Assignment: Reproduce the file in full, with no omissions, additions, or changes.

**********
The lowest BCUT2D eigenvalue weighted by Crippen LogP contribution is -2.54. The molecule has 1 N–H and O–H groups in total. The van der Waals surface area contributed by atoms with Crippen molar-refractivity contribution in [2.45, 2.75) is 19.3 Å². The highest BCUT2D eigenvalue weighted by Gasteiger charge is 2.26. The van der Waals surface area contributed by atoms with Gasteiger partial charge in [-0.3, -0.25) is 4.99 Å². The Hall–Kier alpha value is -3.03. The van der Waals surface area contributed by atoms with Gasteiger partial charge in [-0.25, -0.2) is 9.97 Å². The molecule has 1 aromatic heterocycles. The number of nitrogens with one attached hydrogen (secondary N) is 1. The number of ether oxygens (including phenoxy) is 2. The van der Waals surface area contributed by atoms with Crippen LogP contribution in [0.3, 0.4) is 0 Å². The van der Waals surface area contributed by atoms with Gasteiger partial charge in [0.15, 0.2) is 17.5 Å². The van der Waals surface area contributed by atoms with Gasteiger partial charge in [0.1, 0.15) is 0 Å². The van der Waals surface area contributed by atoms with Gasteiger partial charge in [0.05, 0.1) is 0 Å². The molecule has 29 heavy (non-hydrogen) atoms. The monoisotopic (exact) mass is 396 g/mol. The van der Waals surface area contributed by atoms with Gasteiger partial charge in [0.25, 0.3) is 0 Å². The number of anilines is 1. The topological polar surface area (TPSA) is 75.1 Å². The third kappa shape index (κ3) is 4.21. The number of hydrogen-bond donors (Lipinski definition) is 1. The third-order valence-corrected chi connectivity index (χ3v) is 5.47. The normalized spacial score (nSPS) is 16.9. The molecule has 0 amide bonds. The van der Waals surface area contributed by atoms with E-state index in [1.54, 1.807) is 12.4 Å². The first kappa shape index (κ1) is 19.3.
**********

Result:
The lowest BCUT2D eigenvalue weighted by Crippen LogP contribution is -2.54. The molecule has 1 N–H and O–H groups in total. The van der Waals surface area contributed by atoms with Crippen molar-refractivity contribution in [2.45, 2.75) is 19.3 Å². The highest BCUT2D eigenvalue weighted by Gasteiger charge is 2.26. The van der Waals surface area contributed by atoms with Gasteiger partial charge in [-0.3, -0.25) is 4.99 Å². The Hall–Kier alpha value is -3.03. The van der Waals surface area contributed by atoms with Gasteiger partial charge in [-0.25, -0.2) is 9.97 Å². The molecule has 1 aromatic heterocycles. The number of nitrogens with one attached hydrogen (secondary N) is 1. The number of ether oxygens (including phenoxy) is 2. The van der Waals surface area contributed by atoms with Crippen LogP contribution in [0.3, 0.4) is 0 Å². The van der Waals surface area contributed by atoms with Gasteiger partial charge in [0.15, 0.2) is 17.5 Å². The van der Waals surface area contributed by atoms with Gasteiger partial charge in [0.1, 0.15) is 0 Å². The van der Waals surface area contributed by atoms with Gasteiger partial charge in [0.05, 0.1) is 0 Å². The molecule has 29 heavy (non-hydrogen) atoms. The monoisotopic (exact) mass is 396 g/mol. The van der Waals surface area contributed by atoms with Gasteiger partial charge in [0.25, 0.3) is 0 Å². The number of anilines is 1. The topological polar surface area (TPSA) is 75.1 Å². The third kappa shape index (κ3) is 4.21. The number of hydrogen-bond donors (Lipinski definition) is 1. The third-order valence-corrected chi connectivity index (χ3v) is 5.47. The normalized spacial score (nSPS) is 16.9. The molecule has 0 amide bonds. The van der Waals surface area contributed by atoms with E-state index in [1.54, 1.807) is 12.4 Å². The first kappa shape index (κ1) is 19.3.